The 4 Agreements Applied to Dentistry (Part 1)- Be Impeccable with Your Word

We adhere to a Code of Professional Conduct as a member of AADOM to achieve and maintain high levels of integrity, ethical decision-making, and wise counsel by the members of AADOM. They wish to foster leaders in growth opportunities, not only in our place of employment but as respected leaders in our profession and communities. By holding everyone accountable to these standards, we enhance the dental profession’s trust for which professional privilege is founded.
In dental practices, the daily interactions between the doctor, team, patients, and vendors are professional, but are they positive? Imagine ALL of these interactions using positive language without fault, blame, or assumptions, and everyone gave their best effort. There would be a constant flow of positive energy to everyone, making the team happier and more productive. New team members sign and agree to abide by HIPAA regulations at the time of hire. Shouldn’t we ask our dental teams to follow a personal code of conduct within our offices?
There is a tool to help us get there. In his book The Four Agreements, Don Miguel Ruiz shares a powerful personal code of conduct meant for personal freedom. How can we apply these four principles to dental teams and our patients? This 4-part series will evaluate each agreement and how to apply them.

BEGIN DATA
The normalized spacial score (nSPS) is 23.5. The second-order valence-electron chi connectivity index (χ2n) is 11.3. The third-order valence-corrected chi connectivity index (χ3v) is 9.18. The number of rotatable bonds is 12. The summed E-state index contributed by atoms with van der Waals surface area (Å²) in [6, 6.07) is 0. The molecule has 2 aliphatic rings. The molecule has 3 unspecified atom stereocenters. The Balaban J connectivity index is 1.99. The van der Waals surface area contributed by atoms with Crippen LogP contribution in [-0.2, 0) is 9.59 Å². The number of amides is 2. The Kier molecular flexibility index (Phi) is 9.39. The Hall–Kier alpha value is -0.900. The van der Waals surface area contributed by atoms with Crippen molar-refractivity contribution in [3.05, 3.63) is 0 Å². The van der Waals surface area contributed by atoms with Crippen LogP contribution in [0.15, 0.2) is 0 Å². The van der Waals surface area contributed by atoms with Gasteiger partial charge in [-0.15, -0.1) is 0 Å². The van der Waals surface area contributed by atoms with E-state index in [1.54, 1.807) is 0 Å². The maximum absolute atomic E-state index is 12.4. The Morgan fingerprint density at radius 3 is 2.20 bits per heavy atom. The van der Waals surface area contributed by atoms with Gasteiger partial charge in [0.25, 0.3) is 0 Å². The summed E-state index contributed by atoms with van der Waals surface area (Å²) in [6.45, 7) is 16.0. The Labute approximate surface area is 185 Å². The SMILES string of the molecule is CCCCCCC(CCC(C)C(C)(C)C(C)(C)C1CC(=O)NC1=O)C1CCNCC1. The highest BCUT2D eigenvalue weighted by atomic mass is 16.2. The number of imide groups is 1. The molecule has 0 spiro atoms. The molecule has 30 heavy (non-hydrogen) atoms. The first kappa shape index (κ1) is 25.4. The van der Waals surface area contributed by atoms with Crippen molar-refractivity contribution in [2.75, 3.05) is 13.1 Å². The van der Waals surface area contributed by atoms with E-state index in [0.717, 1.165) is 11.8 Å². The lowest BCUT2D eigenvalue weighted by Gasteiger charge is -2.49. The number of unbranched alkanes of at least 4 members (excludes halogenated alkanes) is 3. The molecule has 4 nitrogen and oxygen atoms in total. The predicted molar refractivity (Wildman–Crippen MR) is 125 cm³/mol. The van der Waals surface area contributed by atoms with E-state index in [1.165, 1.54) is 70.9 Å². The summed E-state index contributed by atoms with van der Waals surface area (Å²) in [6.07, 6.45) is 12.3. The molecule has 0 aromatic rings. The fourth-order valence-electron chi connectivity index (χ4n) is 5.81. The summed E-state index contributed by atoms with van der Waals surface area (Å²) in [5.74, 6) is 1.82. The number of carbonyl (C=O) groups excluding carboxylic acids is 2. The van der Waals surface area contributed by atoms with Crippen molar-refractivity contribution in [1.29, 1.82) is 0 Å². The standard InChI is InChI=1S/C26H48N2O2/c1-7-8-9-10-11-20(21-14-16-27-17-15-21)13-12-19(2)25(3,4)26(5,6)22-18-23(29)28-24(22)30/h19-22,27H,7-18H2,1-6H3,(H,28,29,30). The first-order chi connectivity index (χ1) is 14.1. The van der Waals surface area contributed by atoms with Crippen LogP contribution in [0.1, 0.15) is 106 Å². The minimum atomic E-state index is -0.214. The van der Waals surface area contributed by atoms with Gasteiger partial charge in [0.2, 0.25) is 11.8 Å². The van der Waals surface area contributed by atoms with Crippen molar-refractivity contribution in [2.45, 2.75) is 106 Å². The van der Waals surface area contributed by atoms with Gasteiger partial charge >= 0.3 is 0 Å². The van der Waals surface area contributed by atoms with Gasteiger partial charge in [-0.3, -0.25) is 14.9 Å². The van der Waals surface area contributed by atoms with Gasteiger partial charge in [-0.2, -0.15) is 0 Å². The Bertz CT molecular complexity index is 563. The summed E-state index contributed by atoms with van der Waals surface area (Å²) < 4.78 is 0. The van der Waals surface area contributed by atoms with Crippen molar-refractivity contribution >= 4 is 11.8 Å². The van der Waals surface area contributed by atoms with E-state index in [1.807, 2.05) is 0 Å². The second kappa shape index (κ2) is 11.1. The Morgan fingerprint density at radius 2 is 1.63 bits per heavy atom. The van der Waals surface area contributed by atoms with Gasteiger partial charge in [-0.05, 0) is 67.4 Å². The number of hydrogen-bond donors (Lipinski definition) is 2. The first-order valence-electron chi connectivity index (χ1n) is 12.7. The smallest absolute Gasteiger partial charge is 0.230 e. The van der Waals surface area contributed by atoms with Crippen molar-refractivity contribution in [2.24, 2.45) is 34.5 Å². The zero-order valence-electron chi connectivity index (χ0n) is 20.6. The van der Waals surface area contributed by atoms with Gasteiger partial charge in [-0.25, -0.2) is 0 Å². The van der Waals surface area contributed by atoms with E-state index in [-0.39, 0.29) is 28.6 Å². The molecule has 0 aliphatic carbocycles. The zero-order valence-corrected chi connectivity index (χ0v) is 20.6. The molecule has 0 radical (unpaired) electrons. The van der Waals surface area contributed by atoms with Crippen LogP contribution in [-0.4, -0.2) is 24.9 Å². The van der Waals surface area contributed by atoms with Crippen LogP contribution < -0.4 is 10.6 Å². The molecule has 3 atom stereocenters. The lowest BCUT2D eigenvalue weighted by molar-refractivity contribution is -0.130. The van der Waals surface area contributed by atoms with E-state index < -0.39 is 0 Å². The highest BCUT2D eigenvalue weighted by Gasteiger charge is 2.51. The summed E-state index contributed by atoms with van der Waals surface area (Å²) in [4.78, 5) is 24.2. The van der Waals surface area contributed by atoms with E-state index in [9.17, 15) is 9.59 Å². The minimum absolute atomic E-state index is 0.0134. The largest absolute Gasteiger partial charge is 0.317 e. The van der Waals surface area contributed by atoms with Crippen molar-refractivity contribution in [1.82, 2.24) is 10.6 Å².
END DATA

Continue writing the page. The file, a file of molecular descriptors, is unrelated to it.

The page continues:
Be Impeccable With Your Word The word impeccable is an adjective describing behavior or performance and means faultless by the highest standards. Powerful words can create or destroy yourself or others. Choosing words with intention and mindfulness supports this agreement.
Speak with Integrity. In the workplace, this means that everyone must always use mindful words. Speaking with honesty and delivering clear information is key to remaining transparent. Keep the commitments that were spoken to the team and patients.
Ways to demonstrate integrity to your patients:

Do what you say all of the time and follow up with them regarding this. This could include balances after insurance, if an alternate benefit is applied, if the plan has reached maximum or frequency limits, etc. If the insurance payment is different from the pre-determination of benefits, update the patient as to why. Do not accept responsibility for these items; rather, provide an explanation of why a balance is due.
Contact other providers to gather any information needed; this could include prior extraction dates, prior crown/bridge/denture/partial placements, prior radiographs, etc. We know what information is needed for complete claims and diagnostic records.
Provide an outline of the benefits available to them after you’ve verified benefits. Typically, the patient is provided a very condensed overview of their benefits, OR they’re given an overwhelming pamphlet or book of information that they’re unfamiliar with.

Ways to demonstrate integrity to your team:

Be trustworthy and take responsibility for your actions. Leadership starts with you! We are all capable of making mistakes, and when that happens, it’s important to own it and take whatever steps necessary to ensure that it doesn’t happen again to you or a team member. Make revisions to office policies and/or procedures if necessary.
Respecting the privacy of colleagues in private conversations. Quite simply- DON’T GOSSIP. Gossiping causes mistrust, workplace anxiety, loss of productivity, decreased morale & alienates team members.